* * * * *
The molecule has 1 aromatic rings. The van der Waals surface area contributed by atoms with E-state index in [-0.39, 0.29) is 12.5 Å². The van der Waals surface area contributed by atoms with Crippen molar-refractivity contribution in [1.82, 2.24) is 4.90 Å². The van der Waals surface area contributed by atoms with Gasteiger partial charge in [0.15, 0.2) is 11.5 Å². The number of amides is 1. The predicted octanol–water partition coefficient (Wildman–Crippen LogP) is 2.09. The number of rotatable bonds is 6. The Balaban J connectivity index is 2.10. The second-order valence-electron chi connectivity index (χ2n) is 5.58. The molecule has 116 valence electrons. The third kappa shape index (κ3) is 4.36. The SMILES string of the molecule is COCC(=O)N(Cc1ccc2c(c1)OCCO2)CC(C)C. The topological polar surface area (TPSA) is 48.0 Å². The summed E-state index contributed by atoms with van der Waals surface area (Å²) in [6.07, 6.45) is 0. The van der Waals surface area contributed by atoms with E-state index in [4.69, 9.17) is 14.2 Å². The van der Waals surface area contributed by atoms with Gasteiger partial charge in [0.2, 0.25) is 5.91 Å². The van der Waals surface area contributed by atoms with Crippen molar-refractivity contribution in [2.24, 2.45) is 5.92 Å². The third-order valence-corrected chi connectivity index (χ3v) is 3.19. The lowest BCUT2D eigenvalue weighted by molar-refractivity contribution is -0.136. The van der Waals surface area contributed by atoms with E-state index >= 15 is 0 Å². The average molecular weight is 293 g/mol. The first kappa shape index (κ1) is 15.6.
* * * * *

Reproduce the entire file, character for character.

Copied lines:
The molecule has 1 aromatic rings. The van der Waals surface area contributed by atoms with E-state index in [-0.39, 0.29) is 12.5 Å². The van der Waals surface area contributed by atoms with Crippen molar-refractivity contribution in [1.82, 2.24) is 4.90 Å². The van der Waals surface area contributed by atoms with Gasteiger partial charge in [0.15, 0.2) is 11.5 Å². The number of amides is 1. The predicted octanol–water partition coefficient (Wildman–Crippen LogP) is 2.09. The number of rotatable bonds is 6. The Balaban J connectivity index is 2.10. The second-order valence-electron chi connectivity index (χ2n) is 5.58. The molecule has 116 valence electrons. The third kappa shape index (κ3) is 4.36. The SMILES string of the molecule is COCC(=O)N(Cc1ccc2c(c1)OCCO2)CC(C)C. The topological polar surface area (TPSA) is 48.0 Å². The summed E-state index contributed by atoms with van der Waals surface area (Å²) in [6.07, 6.45) is 0. The van der Waals surface area contributed by atoms with E-state index in [4.69, 9.17) is 14.2 Å². The van der Waals surface area contributed by atoms with Gasteiger partial charge in [0.2, 0.25) is 5.91 Å². The van der Waals surface area contributed by atoms with Crippen molar-refractivity contribution in [2.24, 2.45) is 5.92 Å². The third-order valence-corrected chi connectivity index (χ3v) is 3.19. The lowest BCUT2D eigenvalue weighted by molar-refractivity contribution is -0.136. The van der Waals surface area contributed by atoms with E-state index >= 15 is 0 Å². The average molecular weight is 293 g/mol. The first kappa shape index (κ1) is 15.6.